The West Houston Association’s Water Resources and Education & Workforce committee’s spent the morning of Tuesday, July 16th, hearing from an esteemed panel of experts in the water quality, electrical and operations fields. The Water Workforce Forum featured former St. Representative Bill Callegari, Julie Nahrgang, Executive Director of WEAT, Laurie Bricker a consultant and strategist with Trio Electric and moderator Mike Thornhill with Si Environmental.
Callegari began the breakfast panel with a short but substantive message. Right now, there is a crisis in the water industry with a real lack of people learning to become operators. “How do you tell a parent or even a young person ‘Hey we want you to come work on the sewers?'” he asks the audience. “Things have changed since I first got started in the water industry,” shared Callegari. When he began, a typical water district usually consisted of a water well and a cased and packaged water treatment plant. As time continued more subdivisions began to build their own water treatment plants, and operators became more and more valuable as they needed to go out to each subdivision and ensure everything was working. Now, the job of an operator has become much more sophisticated and technology based, yet still hard to explain to anyone not familiar with the industry. Most people today do not know what happens within the water system other than them turning on their faucet and it working or not working. That is where the disconnect between the current and incoming workforce is created. Callegari finished his speech with a strait forward call to action for our committees and audience, “We need to get to a point where people are more educated on what is needed and we need to train people to operate these facilities.”
Julie Nahrgang spoke next and introduced the audience to the Springboard Program a joint program of the Water Environment Association of Texas and the Texas Association of Clean Water Agencies. Nahrgang shared that the two advocacy groups joined together to protect the water quality industry, which was previously known as the wastewater and sewer industry. Nahrgang echoed Representative Callegari’s message that the industry and whats more the world is at a crisis point because the protection of water is foundational to national health. Nahrgang emphasized, “If you cant retain, attract, or retain new water professionals then you can’t protect the environment and human health.” Statistics show that there are more workers in the water industry that are in their prime and nearing retirement, than those that are 34 and younger. Which means there is an increase in the number of industry workers leaving while there is severe lack of workers coming in. The Springboard Program is a workforce pipeline focused on getting people interested in the water industry by adopting best practices of similar programs and selling the idea of “being on the front lines of protecting human health”. The program does so by utilizing paid operator internship programs, helping steer relevant high school curriculum and creating veteran apprenticeship programs. Nahrgang emphasizes that the program uses language that reflects the workforce and the sector today. “We want to show images of wastewater and water quality workers not holding a wrench, but holding an iPad and operating a SCADA system,” Nahrgang shared. The programs first try at this was through the Texas Water annual conference where 12 students from the Energy Institute of Houston got to walk around the exhibit floor and see what operator teams do and compete in. Nahrgang shares that the programs next steps are to implement phase 3 which is tapping into veterans and the potential skilled workforce there, as well as Texas Water 2020 where Irving High school kids can come and tour Texas Water to help feed the City’s internship program.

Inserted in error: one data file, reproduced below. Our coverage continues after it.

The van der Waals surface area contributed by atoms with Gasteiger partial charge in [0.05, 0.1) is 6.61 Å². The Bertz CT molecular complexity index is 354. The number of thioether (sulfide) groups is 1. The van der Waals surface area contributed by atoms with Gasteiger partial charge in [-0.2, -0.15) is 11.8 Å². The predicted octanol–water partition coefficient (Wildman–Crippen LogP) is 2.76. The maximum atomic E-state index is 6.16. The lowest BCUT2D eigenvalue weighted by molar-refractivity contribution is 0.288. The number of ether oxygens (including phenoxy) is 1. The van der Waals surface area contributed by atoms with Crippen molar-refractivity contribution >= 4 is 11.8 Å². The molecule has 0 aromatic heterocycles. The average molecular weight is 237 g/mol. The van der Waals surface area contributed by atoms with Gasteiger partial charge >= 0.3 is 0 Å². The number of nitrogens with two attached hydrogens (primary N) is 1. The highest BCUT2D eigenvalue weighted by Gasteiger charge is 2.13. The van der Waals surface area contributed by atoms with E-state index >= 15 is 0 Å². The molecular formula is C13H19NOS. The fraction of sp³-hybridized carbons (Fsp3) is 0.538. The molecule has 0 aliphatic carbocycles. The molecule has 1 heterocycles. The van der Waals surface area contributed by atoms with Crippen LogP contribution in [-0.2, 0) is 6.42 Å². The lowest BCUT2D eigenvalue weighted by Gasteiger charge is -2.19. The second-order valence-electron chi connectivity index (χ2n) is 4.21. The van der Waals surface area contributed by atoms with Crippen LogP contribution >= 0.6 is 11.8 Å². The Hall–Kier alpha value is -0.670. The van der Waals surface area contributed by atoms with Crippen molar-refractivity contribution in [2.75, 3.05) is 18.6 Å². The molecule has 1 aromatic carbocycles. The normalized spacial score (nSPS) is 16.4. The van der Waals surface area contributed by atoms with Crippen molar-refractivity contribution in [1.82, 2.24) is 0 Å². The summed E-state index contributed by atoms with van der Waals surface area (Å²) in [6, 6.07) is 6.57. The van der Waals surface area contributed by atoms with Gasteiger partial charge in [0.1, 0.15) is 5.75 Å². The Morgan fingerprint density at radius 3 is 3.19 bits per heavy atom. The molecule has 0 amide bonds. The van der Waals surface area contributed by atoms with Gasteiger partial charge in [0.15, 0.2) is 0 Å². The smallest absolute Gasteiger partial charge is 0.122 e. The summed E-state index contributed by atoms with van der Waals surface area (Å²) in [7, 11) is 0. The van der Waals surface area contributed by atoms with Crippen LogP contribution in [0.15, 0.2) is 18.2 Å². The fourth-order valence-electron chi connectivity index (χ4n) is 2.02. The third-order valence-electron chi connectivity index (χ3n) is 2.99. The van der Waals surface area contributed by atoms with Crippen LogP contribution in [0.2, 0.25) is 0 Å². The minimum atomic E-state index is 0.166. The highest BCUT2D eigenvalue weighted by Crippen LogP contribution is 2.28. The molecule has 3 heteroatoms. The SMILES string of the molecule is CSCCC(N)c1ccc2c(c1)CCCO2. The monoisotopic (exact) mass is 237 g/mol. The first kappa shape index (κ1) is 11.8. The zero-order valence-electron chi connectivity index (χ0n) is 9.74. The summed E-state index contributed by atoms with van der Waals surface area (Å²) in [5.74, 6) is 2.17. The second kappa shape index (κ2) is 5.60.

Laurie Bricker, the only electrician of the group, followed with a presentation on Trio Electric’s Apprenticeship Partnership. Bricker joined Trio Electric to help further an already existing apprenticeship program that started with 50 interested high school graduates. By the end of the first few years the program would only receive about 10 interested students and the company knew something was needed to reinvest students and that is where the Trio Apprenticeship Partnership was formed. Bricker shared that she called her dear friend, and the vice chair of our Education & Workforce committee, Zach Hodges, and told him about her desire for a pathway to a career that also included a certification along with it. For juniors and seniors in high school that means they would spend 2 years in the pre-apprenticeship program and in the summer work for $13/hr in the electrical field. Once graduated, all of the students with a level 1 certificate are eligible for a full time position with Trio Electric. “This all came from a workforce need. Basically [my boss] could not hire enough electricians. The largest commercial electrician in both Houston and Austin could not hire enough electricians so the only way to do it was to grow you own.” Bricker shares that two Trio electricians jumped over to the Guthrie Center to become teachers for high schoolers in the pre-apprenticeship programs and through the success of the program July 27th, 2018 was declared Trip Electric Pre-Apprenticeship Day by the Mayor of Houston. “One of the hardest occupations to fill are the electricians so were taking steps and expanding rapidly to meet those goals,” said Bricker in her closing.
Thank you to our moderator Mike Thornhill and to our panel who all shared wonderful information on the needs of the water and electrical industry workforce’s. Thank you to all our sponsors without whom our events would not be possible. We hope you will join us at our next event the Flood Control Forum August 6th 7:30 – 9:00 featuring USACE’s Andrew Weber and HCFCD’s Matt Zeve.